The purpose of licensing is to control the manufacture, provision, promotion and supply of medicines. To fulfil that purpose medicines are examined by regulatory agencies for safety, efficacy and quality. Many new medicines and the vast majority of older medications have been approved without labelling for paediatric use because research for establishing their safety and efficacy in children has not been carried out. The new European guidance on clinical investigation of medicinal products in children states that children should not be given medicines which have not been evaluated for use in that age group. The European legislation, however, makes provision for physicians to use medicines that do not have a marketing authorisation (unlicensed) and for purposes other than those stated in the marketing authorisation (off-label). Consequently, many medicines are prescribed for children without specific knowledge of the dosage, metabolism and potential side effects. The absence of appropriate usage information of the product in paediatric patients prevents health professionals to administer the drug in a manner that maximises safety and optimises treatment efficacy. This longstanding underprivileged position of children in respect of medicines could be improved by the new European drug registration system supported by the European Medicines Evaluation Agency. This paper evaluates the current status with regard to labelling for paediatric use of new medicines granted a pan-European marketing authorisation. It also describes current initiatives in Europe to facilitate and encourage drug research in children in order to achieve the necessary drug labelling to reduce unapproved uses of medication in children.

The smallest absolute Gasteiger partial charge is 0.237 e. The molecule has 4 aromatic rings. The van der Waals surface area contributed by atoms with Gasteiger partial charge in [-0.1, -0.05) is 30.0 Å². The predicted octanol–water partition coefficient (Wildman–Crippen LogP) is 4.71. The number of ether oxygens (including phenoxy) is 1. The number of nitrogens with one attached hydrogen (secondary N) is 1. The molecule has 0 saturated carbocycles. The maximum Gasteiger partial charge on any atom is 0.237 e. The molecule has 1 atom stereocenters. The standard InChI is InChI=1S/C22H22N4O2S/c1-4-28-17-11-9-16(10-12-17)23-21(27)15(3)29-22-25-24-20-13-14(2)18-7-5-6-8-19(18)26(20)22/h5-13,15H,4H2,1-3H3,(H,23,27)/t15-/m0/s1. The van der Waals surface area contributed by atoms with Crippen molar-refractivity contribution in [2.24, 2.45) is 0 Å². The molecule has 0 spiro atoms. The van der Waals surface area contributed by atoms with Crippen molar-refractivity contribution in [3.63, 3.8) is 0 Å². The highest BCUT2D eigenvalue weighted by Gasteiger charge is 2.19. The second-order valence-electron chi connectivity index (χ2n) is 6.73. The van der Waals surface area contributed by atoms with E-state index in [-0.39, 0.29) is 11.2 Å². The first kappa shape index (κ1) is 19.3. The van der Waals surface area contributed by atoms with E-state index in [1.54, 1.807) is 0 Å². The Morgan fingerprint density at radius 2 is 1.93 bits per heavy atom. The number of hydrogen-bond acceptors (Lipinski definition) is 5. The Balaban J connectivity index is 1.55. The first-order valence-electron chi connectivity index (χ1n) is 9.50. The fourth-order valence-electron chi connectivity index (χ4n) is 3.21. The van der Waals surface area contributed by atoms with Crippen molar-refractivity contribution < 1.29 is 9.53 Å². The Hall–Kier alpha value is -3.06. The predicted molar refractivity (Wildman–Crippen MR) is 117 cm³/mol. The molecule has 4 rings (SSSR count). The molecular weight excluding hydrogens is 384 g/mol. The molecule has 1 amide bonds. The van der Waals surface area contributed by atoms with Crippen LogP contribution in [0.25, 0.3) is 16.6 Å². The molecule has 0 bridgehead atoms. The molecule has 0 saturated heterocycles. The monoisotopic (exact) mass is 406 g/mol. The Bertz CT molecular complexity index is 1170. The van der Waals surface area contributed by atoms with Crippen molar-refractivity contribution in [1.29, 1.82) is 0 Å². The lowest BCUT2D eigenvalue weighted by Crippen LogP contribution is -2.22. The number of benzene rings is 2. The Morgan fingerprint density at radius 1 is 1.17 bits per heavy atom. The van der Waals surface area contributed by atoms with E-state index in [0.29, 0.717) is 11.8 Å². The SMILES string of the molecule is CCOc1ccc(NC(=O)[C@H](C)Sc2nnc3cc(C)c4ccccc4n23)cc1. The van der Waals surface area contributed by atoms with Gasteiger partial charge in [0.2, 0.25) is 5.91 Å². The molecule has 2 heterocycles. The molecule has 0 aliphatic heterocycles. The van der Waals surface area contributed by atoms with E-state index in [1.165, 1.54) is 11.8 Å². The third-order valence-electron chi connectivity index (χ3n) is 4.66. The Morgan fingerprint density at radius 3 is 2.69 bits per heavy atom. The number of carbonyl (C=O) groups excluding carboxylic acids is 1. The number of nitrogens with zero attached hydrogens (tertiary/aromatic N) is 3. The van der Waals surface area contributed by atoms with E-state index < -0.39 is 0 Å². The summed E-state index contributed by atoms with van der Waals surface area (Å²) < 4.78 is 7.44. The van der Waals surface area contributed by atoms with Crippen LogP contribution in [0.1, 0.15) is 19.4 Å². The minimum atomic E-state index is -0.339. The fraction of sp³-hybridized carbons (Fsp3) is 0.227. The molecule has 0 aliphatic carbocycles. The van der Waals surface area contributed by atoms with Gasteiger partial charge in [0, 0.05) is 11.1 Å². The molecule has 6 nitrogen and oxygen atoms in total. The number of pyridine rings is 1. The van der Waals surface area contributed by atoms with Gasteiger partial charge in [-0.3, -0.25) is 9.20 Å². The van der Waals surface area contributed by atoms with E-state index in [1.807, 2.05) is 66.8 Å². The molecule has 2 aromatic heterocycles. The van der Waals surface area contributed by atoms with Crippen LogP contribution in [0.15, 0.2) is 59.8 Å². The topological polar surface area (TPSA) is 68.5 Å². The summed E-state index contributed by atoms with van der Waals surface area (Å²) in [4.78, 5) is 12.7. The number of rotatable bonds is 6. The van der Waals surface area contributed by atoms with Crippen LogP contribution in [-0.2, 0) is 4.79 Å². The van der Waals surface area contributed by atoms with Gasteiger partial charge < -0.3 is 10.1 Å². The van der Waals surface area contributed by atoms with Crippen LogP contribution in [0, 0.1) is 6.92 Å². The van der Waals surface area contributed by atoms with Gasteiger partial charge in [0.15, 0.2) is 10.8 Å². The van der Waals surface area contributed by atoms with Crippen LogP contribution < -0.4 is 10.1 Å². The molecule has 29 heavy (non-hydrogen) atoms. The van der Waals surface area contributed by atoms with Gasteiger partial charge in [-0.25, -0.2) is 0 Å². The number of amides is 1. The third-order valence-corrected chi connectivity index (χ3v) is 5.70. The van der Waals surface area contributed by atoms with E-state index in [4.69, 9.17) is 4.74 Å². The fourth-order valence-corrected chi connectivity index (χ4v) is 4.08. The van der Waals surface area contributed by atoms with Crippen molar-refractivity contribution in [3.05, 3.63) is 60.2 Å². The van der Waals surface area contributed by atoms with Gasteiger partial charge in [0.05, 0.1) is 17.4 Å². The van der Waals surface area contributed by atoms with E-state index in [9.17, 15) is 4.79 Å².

|Translated title of the contribution||Drug approval processes and off-label use of medications for children|
|Number of pages||5|
|Journal||Giornale Italiano di Farmacia Clinica|
|Publication status||Published - 1998|
ASJC Scopus subject areas
- Pharmacology (medical)